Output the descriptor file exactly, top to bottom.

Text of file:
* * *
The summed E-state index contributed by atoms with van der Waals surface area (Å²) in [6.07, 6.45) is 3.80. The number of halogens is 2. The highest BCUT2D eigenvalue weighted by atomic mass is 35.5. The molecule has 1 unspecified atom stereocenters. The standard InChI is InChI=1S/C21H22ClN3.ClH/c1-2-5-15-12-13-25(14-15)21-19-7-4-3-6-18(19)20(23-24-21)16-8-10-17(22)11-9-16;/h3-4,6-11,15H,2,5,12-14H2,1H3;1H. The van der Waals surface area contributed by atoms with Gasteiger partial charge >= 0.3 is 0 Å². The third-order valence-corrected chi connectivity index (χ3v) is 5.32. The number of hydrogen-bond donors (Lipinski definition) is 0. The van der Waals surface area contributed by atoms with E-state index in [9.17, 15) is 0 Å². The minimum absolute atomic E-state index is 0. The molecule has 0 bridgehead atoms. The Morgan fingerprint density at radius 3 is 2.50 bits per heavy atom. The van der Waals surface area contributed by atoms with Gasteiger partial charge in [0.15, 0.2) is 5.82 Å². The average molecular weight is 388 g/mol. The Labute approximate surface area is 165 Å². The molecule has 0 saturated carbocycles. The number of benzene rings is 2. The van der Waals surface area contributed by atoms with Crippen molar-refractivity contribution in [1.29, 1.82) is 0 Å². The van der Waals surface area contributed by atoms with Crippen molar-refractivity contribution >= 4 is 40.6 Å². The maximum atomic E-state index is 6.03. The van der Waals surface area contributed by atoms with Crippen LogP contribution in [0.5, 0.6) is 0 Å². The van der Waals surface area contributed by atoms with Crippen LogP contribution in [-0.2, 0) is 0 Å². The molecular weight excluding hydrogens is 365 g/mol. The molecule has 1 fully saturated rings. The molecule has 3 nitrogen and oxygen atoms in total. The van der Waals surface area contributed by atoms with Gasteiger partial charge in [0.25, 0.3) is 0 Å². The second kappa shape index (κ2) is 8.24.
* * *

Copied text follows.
The summed E-state index contributed by atoms with van der Waals surface area (Å²) in [6.07, 6.45) is 3.80. The number of halogens is 2. The highest BCUT2D eigenvalue weighted by atomic mass is 35.5. The molecule has 1 unspecified atom stereocenters. The standard InChI is InChI=1S/C21H22ClN3.ClH/c1-2-5-15-12-13-25(14-15)21-19-7-4-3-6-18(19)20(23-24-21)16-8-10-17(22)11-9-16;/h3-4,6-11,15H,2,5,12-14H2,1H3;1H. The van der Waals surface area contributed by atoms with Gasteiger partial charge >= 0.3 is 0 Å². The third-order valence-corrected chi connectivity index (χ3v) is 5.32. The number of hydrogen-bond donors (Lipinski definition) is 0. The van der Waals surface area contributed by atoms with E-state index in [9.17, 15) is 0 Å². The minimum absolute atomic E-state index is 0. The molecule has 0 bridgehead atoms. The Morgan fingerprint density at radius 3 is 2.50 bits per heavy atom. The van der Waals surface area contributed by atoms with Gasteiger partial charge in [0.15, 0.2) is 5.82 Å². The average molecular weight is 388 g/mol. The Labute approximate surface area is 165 Å². The molecule has 0 saturated carbocycles. The number of benzene rings is 2. The van der Waals surface area contributed by atoms with Crippen molar-refractivity contribution in [1.29, 1.82) is 0 Å². The van der Waals surface area contributed by atoms with Crippen molar-refractivity contribution >= 4 is 40.6 Å². The maximum atomic E-state index is 6.03. The van der Waals surface area contributed by atoms with Crippen LogP contribution in [0.5, 0.6) is 0 Å². The van der Waals surface area contributed by atoms with Crippen LogP contribution in [-0.2, 0) is 0 Å². The molecular weight excluding hydrogens is 365 g/mol. The molecule has 1 fully saturated rings. The molecule has 3 nitrogen and oxygen atoms in total. The van der Waals surface area contributed by atoms with Gasteiger partial charge in [0.25, 0.3) is 0 Å². The second kappa shape index (κ2) is 8.24.